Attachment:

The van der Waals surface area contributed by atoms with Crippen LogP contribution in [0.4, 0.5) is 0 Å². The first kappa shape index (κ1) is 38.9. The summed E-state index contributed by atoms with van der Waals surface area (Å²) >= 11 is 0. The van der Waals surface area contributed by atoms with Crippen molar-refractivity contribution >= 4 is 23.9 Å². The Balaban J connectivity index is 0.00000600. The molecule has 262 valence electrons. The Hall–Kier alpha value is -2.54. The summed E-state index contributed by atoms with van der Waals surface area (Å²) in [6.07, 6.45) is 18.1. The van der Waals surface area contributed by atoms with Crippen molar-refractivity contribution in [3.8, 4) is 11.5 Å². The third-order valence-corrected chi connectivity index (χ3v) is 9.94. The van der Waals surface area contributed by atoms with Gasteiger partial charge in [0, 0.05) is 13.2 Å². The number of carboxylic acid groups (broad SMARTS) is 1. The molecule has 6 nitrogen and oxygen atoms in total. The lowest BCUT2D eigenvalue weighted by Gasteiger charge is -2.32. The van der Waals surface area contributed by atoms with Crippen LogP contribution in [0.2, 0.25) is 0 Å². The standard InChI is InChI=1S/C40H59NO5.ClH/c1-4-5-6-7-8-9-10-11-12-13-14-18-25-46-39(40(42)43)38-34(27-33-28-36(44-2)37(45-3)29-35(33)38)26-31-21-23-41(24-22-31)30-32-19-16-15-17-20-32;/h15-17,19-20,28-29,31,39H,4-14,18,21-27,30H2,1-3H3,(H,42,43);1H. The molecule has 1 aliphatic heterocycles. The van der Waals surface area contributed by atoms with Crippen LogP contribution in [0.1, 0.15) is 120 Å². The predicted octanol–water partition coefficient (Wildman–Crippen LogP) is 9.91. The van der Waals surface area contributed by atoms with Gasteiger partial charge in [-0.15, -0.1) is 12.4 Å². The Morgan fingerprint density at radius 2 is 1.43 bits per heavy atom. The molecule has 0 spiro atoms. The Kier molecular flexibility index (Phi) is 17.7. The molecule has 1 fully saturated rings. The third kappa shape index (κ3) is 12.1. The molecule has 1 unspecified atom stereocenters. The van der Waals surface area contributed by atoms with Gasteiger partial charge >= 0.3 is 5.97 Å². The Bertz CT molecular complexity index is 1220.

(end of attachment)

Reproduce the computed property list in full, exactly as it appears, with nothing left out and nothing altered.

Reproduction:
The van der Waals surface area contributed by atoms with Crippen LogP contribution in [0.4, 0.5) is 0 Å². The first kappa shape index (κ1) is 38.9. The summed E-state index contributed by atoms with van der Waals surface area (Å²) >= 11 is 0. The van der Waals surface area contributed by atoms with Crippen molar-refractivity contribution >= 4 is 23.9 Å². The Balaban J connectivity index is 0.00000600. The molecule has 262 valence electrons. The Hall–Kier alpha value is -2.54. The summed E-state index contributed by atoms with van der Waals surface area (Å²) in [6.07, 6.45) is 18.1. The van der Waals surface area contributed by atoms with Crippen molar-refractivity contribution in [3.8, 4) is 11.5 Å². The third-order valence-corrected chi connectivity index (χ3v) is 9.94. The van der Waals surface area contributed by atoms with Gasteiger partial charge in [0, 0.05) is 13.2 Å². The number of carboxylic acid groups (broad SMARTS) is 1. The molecule has 6 nitrogen and oxygen atoms in total. The lowest BCUT2D eigenvalue weighted by Gasteiger charge is -2.32. The van der Waals surface area contributed by atoms with Crippen LogP contribution in [0.2, 0.25) is 0 Å². The standard InChI is InChI=1S/C40H59NO5.ClH/c1-4-5-6-7-8-9-10-11-12-13-14-18-25-46-39(40(42)43)38-34(27-33-28-36(44-2)37(45-3)29-35(33)38)26-31-21-23-41(24-22-31)30-32-19-16-15-17-20-32;/h15-17,19-20,28-29,31,39H,4-14,18,21-27,30H2,1-3H3,(H,42,43);1H. The molecule has 1 aliphatic heterocycles. The van der Waals surface area contributed by atoms with Crippen LogP contribution in [0.1, 0.15) is 120 Å². The predicted octanol–water partition coefficient (Wildman–Crippen LogP) is 9.91. The van der Waals surface area contributed by atoms with Gasteiger partial charge in [-0.15, -0.1) is 12.4 Å². The Morgan fingerprint density at radius 2 is 1.43 bits per heavy atom. The molecule has 0 spiro atoms. The Kier molecular flexibility index (Phi) is 17.7. The molecule has 1 fully saturated rings. The third kappa shape index (κ3) is 12.1. The molecule has 1 unspecified atom stereocenters. The van der Waals surface area contributed by atoms with Gasteiger partial charge >= 0.3 is 5.97 Å². The Bertz CT molecular complexity index is 1220.